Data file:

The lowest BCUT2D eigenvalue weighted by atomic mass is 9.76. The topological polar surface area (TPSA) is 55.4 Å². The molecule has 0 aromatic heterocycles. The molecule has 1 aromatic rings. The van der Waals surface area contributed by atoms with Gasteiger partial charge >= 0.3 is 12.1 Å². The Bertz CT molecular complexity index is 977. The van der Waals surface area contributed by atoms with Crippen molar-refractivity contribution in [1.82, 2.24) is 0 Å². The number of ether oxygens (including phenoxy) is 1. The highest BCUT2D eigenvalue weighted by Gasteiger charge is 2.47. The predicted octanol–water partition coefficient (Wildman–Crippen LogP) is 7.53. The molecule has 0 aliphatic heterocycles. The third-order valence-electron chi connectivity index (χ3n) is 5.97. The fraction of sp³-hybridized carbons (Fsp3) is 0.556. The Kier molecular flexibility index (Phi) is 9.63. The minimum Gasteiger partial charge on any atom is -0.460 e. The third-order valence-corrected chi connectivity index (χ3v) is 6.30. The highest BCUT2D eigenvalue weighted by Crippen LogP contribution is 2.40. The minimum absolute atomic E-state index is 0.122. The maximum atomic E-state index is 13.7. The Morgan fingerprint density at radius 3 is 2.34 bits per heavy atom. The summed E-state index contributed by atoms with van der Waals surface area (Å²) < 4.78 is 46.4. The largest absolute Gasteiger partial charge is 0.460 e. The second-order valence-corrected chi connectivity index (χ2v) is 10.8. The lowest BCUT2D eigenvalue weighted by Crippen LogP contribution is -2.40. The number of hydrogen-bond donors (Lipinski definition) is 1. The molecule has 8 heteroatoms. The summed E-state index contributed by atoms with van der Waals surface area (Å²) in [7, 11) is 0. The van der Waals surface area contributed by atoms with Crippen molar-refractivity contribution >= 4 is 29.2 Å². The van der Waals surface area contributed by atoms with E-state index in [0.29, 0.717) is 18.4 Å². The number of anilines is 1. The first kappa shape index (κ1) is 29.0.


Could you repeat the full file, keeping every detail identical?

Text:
The lowest BCUT2D eigenvalue weighted by atomic mass is 9.76. The topological polar surface area (TPSA) is 55.4 Å². The molecule has 0 aromatic heterocycles. The molecule has 1 aromatic rings. The van der Waals surface area contributed by atoms with Gasteiger partial charge >= 0.3 is 12.1 Å². The Bertz CT molecular complexity index is 977. The van der Waals surface area contributed by atoms with Crippen molar-refractivity contribution in [1.82, 2.24) is 0 Å². The number of ether oxygens (including phenoxy) is 1. The highest BCUT2D eigenvalue weighted by Gasteiger charge is 2.47. The predicted octanol–water partition coefficient (Wildman–Crippen LogP) is 7.53. The molecule has 0 aliphatic heterocycles. The third-order valence-electron chi connectivity index (χ3n) is 5.97. The fraction of sp³-hybridized carbons (Fsp3) is 0.556. The Kier molecular flexibility index (Phi) is 9.63. The minimum Gasteiger partial charge on any atom is -0.460 e. The third-order valence-corrected chi connectivity index (χ3v) is 6.30. The highest BCUT2D eigenvalue weighted by Crippen LogP contribution is 2.40. The minimum absolute atomic E-state index is 0.122. The maximum atomic E-state index is 13.7. The Morgan fingerprint density at radius 3 is 2.34 bits per heavy atom. The summed E-state index contributed by atoms with van der Waals surface area (Å²) < 4.78 is 46.4. The largest absolute Gasteiger partial charge is 0.460 e. The second-order valence-corrected chi connectivity index (χ2v) is 10.8. The lowest BCUT2D eigenvalue weighted by Crippen LogP contribution is -2.40. The number of hydrogen-bond donors (Lipinski definition) is 1. The molecule has 8 heteroatoms. The summed E-state index contributed by atoms with van der Waals surface area (Å²) in [7, 11) is 0. The van der Waals surface area contributed by atoms with Crippen molar-refractivity contribution >= 4 is 29.2 Å². The van der Waals surface area contributed by atoms with E-state index in [0.29, 0.717) is 18.4 Å². The number of anilines is 1. The first kappa shape index (κ1) is 29.0.